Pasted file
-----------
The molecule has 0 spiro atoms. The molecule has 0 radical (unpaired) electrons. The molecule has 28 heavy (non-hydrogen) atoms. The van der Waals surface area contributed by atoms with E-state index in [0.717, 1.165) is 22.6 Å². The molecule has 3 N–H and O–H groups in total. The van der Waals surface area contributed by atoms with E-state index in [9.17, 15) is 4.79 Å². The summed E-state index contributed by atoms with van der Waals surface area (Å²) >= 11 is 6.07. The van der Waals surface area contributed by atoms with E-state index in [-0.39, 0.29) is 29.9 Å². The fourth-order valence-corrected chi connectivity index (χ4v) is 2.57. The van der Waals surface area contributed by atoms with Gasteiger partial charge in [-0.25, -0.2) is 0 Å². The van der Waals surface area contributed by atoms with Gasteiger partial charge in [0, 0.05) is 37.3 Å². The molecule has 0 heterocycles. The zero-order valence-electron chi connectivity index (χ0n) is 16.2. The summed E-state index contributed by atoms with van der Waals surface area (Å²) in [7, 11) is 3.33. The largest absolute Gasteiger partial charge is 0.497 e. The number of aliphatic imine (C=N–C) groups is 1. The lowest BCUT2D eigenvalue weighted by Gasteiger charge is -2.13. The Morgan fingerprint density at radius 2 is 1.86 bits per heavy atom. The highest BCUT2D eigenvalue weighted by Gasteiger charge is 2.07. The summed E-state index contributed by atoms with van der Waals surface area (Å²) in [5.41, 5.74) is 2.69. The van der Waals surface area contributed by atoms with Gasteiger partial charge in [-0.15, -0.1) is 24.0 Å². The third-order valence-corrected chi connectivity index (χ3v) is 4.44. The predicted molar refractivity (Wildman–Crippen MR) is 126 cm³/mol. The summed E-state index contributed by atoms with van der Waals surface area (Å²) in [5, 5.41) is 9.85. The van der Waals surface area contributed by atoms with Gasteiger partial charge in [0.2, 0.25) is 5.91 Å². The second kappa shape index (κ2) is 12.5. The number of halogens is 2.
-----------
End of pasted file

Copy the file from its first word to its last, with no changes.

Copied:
The molecule has 0 spiro atoms. The molecule has 0 radical (unpaired) electrons. The molecule has 28 heavy (non-hydrogen) atoms. The van der Waals surface area contributed by atoms with E-state index in [0.717, 1.165) is 22.6 Å². The molecule has 3 N–H and O–H groups in total. The van der Waals surface area contributed by atoms with E-state index in [9.17, 15) is 4.79 Å². The summed E-state index contributed by atoms with van der Waals surface area (Å²) >= 11 is 6.07. The van der Waals surface area contributed by atoms with E-state index in [-0.39, 0.29) is 29.9 Å². The fourth-order valence-corrected chi connectivity index (χ4v) is 2.57. The van der Waals surface area contributed by atoms with Gasteiger partial charge in [-0.25, -0.2) is 0 Å². The van der Waals surface area contributed by atoms with Gasteiger partial charge in [0, 0.05) is 37.3 Å². The molecule has 0 heterocycles. The zero-order valence-electron chi connectivity index (χ0n) is 16.2. The summed E-state index contributed by atoms with van der Waals surface area (Å²) in [7, 11) is 3.33. The largest absolute Gasteiger partial charge is 0.497 e. The number of aliphatic imine (C=N–C) groups is 1. The lowest BCUT2D eigenvalue weighted by Gasteiger charge is -2.13. The Morgan fingerprint density at radius 2 is 1.86 bits per heavy atom. The highest BCUT2D eigenvalue weighted by Gasteiger charge is 2.07. The summed E-state index contributed by atoms with van der Waals surface area (Å²) in [5.41, 5.74) is 2.69. The van der Waals surface area contributed by atoms with Gasteiger partial charge in [-0.15, -0.1) is 24.0 Å². The third-order valence-corrected chi connectivity index (χ3v) is 4.44. The predicted molar refractivity (Wildman–Crippen MR) is 126 cm³/mol. The summed E-state index contributed by atoms with van der Waals surface area (Å²) in [5, 5.41) is 9.85. The van der Waals surface area contributed by atoms with Gasteiger partial charge in [0.2, 0.25) is 5.91 Å². The second kappa shape index (κ2) is 12.5. The number of halogens is 2.